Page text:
Technically speaking, this is a D power chord as it lacks the third (F#) note. But it will work as the root chord of any song in the key of D.
The G chord
Now things get a little trickier, but once you’ve mastered the D and G chords, everything else just falls into place. Starting with the D chord shape, slide your first finger up the G string from the second fret to the fourth fret. Then, place your second and third fingers next to each other on the low D and A strings respectively at the fifth fret. This chord shape should feel relatively comfortable and look something like this:
Strum all the strings and you should hear a lovely crunchy G chord. The slight dissonance that gives the chord its character is because of the second A string which is left open. This gives you what is technically a Gadd9 chord which has that distinctive DADGAD character.
The A Chord
Now comes the magic. To play an A chord, simply take your G chord shape and slide your entire hand 2 frets up the neck. Your first finger should now be on the sixth fret of the G string, whilst your second and third fingers should be on the seventh fret of the low D and A strings respectively. This should look something like this:
Again, strum all the strings and you’ll hear a chord that’s not quite as ‘settled’ as an A chord in standard tuning. This time that’s because of the two open D strings which ring out to give you an Aadd4 chord which resolves really nicely back to the D chord.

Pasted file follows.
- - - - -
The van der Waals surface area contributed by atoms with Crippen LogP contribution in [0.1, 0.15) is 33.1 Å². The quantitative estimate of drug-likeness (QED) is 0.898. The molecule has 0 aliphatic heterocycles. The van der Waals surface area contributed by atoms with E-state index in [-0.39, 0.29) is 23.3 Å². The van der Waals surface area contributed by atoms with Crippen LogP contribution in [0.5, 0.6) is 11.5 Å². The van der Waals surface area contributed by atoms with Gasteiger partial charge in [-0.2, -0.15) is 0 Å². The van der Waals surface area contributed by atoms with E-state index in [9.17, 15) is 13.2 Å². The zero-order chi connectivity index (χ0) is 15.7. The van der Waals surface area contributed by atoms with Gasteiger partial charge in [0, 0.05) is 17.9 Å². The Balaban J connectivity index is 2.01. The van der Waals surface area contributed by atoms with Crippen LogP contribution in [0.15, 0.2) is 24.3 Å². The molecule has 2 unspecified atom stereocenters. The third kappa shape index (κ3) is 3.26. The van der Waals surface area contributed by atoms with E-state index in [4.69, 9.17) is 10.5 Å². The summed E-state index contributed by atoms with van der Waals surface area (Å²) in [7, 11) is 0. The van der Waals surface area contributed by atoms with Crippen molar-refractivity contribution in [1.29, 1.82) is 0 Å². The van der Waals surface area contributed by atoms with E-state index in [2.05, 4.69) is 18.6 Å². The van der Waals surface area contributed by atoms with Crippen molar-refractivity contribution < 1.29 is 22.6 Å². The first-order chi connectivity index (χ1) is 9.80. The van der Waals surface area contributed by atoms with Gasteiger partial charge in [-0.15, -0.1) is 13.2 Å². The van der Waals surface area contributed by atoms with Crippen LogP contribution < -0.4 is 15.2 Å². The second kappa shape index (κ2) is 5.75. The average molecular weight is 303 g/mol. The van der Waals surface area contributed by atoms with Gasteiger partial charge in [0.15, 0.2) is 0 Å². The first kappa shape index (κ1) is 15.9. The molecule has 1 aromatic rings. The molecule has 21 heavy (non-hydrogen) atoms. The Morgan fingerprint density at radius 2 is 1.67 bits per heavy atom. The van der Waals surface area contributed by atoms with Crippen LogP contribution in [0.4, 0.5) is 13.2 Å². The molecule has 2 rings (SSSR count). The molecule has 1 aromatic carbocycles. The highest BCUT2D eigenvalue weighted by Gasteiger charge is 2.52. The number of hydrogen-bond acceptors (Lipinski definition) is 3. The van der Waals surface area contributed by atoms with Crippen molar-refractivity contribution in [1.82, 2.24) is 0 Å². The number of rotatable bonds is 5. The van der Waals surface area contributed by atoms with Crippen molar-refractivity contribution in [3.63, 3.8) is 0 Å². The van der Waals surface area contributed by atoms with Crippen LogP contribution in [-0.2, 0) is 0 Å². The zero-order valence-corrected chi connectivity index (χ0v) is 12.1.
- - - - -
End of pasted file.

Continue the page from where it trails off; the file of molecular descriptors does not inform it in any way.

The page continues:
The Bm chord
Yet again, this chord can be played by just sliding your hand up the neck, although this time round there is a slight difference. To play a Bm, from the A chord slide you first finger up the G string just one fret to the seventh fret. At the same time, slide your second and third fingers up the low D and A strings respectively two frets up the neck to the ninth fret. Your left hand should now look something like this:
Strum all the strings and again, you’ll hear a chord with something extra about it. Just like with the G chord, this is because of that second open A string. This time, that results in a Bm7 chord. This is much easier than the barre chord shape needed to play this chord in the standard B Chord.
So that’s it! With the D, G, A and Bm chords (or, if we’re being technical: D5, Gadd9, Aadd4 and Bm7 chords) you can play most songs in DADGAD. Remember those two key reasons to try out different tunings earlier: ease and variability? Well DADGAD hits both of those because of those two high strings that you can always leave open. It’s easy, because you only have to focus on the bottom four strings (no barre chords here!) and it gives you variety, because of the chord extensions that give the tuning its unique flavour. Practise sliding your hand up the neck with that original G chord shape until you can do it fluidly and soon enough you’ll be playing in DADGAD just as comfortably as you do in standard tuning.